The waterfront was swarming with marines who guarded against looting, while helping to clear away the mountains of debris. The garbage men worked 24 hours a day. Electric workers arrived from all over Mexico, and could be seen half a dozen in a row atop new power poles, stringing cables and wires. Those at the Municipal Water Company worked day and night to re-establish the city's running water supply. Teams of volunteer scuba divers took the plunge to assess the damage and remove debris from the reefs.
Cozumelenos helped themselves, and each other. Only three weeks after Wilma's wrath, all was ready to receive the first cruise ship passengers and scuba divers. The first guests to arrive were greeted with great fanfare and true Mexican hospitality - welcoming speeches, Mariachi music, dancing, and of course a Mexican Fiesta! Most of these first guests remarked that it looked like nothing had even happened to our beloved island.
New Christmas decorations went up on schedule all along the waterfront, around the town square, and on the ferry dock. A huge Christmas tree adorned the park with twinkling lights and basketball-size ornaments. Despite Wilma's best efforts, Cozumel was again bright and happy; a sight for sore eyes.
Today, the downtown waterfront looks perfectly normal, with shops and restaurants beckoning those strolling in the square. The curbs are lined with horse-drawn carriages, palms waving in the breeze, and smiling tourists everywhere. Most importantly to scuba enthusiasts, our fleet of snorkel and dive boats is again at the ready to serve you.
Cruise ships are arriving, up to six per day, and creating a majestic nautical scene as they anchor offshore all in a row. While the cruise ship piers are being repaired, their guests are safely tendered to shore using ferryboats.
Almost all the island hotels are back to business as usual. The few remaining to open are the big chain resorts farther south in the southern hotel zone. But even most of those are giving March dates for their grand re-openings, rebuilt better than ever.
Today, from the street in front of the dive shop, I watched as the new, even bigger flagpole went up with the help of a huge crane. The giant Mexican flag once again proudly flutters over Cozumel's downtown waterfront.
Here at Aqua Safari, and Safari Inn, we re-opened our doors to guests and divers way back on November 11, 2005, less than a month after Wilma. The first divers in the water, in mid-November, reported the reefs to be rather ragged-looking and somewhat drab in color, especially the shallower ones. Fish surveys done by volunteer divers from REEF showed many fish species reduced in numbers, especially the sand-dwellers, and some injured fish. Fortunately, now the reefs have begun to recover, and the color is back. Visibility has returned to its usual spectacular 100+ foot average, and the reefs are again swarming with marine life. There is, in addition to the mature animals, a multitude of baby and juvenile fishes. Perhaps this resurgence of life is nature's response to the storm.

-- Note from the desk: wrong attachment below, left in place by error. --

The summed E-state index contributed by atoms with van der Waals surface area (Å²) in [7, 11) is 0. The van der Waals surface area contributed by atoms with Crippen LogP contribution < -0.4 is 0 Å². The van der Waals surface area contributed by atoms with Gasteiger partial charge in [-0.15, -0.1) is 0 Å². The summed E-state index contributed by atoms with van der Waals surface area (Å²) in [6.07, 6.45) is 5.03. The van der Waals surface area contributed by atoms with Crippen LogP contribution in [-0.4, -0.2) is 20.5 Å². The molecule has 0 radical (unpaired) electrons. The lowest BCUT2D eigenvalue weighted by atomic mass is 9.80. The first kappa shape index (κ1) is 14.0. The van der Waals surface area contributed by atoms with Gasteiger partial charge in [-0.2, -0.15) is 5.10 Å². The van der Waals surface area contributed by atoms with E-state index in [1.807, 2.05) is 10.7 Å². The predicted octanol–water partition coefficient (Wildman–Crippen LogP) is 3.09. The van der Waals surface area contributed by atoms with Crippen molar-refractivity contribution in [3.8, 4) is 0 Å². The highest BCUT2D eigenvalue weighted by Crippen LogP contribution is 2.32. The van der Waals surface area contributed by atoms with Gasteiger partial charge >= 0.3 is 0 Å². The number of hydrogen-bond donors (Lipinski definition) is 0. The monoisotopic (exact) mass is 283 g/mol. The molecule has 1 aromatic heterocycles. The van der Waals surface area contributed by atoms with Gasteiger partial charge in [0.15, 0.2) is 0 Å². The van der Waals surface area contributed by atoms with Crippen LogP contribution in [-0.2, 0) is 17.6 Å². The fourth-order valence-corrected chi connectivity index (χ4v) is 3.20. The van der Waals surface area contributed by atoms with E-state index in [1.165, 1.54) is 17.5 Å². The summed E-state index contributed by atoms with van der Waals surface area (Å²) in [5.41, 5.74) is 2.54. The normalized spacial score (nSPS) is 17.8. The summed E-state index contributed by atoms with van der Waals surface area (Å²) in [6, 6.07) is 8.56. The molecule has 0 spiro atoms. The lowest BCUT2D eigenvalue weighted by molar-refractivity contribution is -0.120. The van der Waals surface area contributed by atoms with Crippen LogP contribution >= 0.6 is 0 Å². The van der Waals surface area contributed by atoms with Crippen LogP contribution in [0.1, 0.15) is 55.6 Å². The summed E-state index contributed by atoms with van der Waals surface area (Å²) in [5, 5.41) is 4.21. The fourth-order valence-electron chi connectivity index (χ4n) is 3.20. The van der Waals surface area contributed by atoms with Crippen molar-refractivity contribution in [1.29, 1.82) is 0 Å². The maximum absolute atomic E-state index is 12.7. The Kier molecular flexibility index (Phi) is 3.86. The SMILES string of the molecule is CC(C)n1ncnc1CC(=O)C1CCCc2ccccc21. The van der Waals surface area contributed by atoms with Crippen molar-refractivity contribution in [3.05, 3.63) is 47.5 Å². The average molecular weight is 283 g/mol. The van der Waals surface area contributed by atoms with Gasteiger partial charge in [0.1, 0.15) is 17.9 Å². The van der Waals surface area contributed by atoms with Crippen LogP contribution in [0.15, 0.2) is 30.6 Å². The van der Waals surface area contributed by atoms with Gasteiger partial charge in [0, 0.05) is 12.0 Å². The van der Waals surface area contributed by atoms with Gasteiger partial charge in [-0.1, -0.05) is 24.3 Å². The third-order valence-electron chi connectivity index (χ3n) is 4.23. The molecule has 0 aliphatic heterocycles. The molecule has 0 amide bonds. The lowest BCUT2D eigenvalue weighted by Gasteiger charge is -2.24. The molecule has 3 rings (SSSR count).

There are baby angelfish, boxfish, drums, groupers and even sharks. The Cherubfish, gorgeous little cobalt-blue angelfish whose numbers were way down after the storm, have returned in droves, but as juveniles. We lost a lot of sponges to Wilma. But now, beside the many that did survived, we are beginning to notice many baby sponges bringing their color back to the reef.
Some new and unusual sightings have been reported. A Caribbean stingray, a rare species usually found on the coast, was spotted on Paradise reef. Blown across the channel by Wilma? And Cobias, large fish that look rather like a shark, but with a fish tail, have recently been regular sightings on the reef. They can scare the daylights out of unsuspecting divers, because of their shark-like appearance and their habit of circling before suddenly approaching head-on. But in fact Cobias are neat to see, and not to be feared at all.
Gallery photos are copyrighted. All rights reserved.
Cozumel Photos courtesy of Bonnie Pelnar. Taken February 2006.
* Do not copy these images without prior explicit written permission. *
Cozumel would not be Cozumel without Carnaval. This is a tradition that Cozumeleños hold dear, and you would never hear talk like in New Orleans of whether Carnaval should be held. A bad hurricane? Well that's even more reason to have Carnaval! Plans were underway back in November even as we were still digging out from the storm. And now it's here! There are parties, parades, costumes, live music and dancing in the streets. There is so much going on here, everyone is invited, and everybody goes! Visitors, residents, babies, grandparents, even pets go to Carnaval, all dressed in beads, masks and of course their best dancing shoes. February 28th is Fat Tuesday, the grand finale of our celebration. This is the last hurrah before Lent begins in this very-Catholic place, and we will all be there to celebrate it.
I hope I don't ever have to experience another hurricane like Wilma. But if I do, Cozumel is where I want to be. For this little Mexican island in the sun is a place where everybody works together, where the government has a disaster plan that really works, and where everyday people are ready, willing and able to dig in to quickly and efficiently get their own island back in shape. I'm proud to call Cozumel my home. It's a place where only three months later, the mega-storm that was Wilma is consigned to nothing but striking photos on the walls of the Island Museum…and to memories of nature's unfathomable force, our human-powered resurrection, and a sense of community that I shall never forget.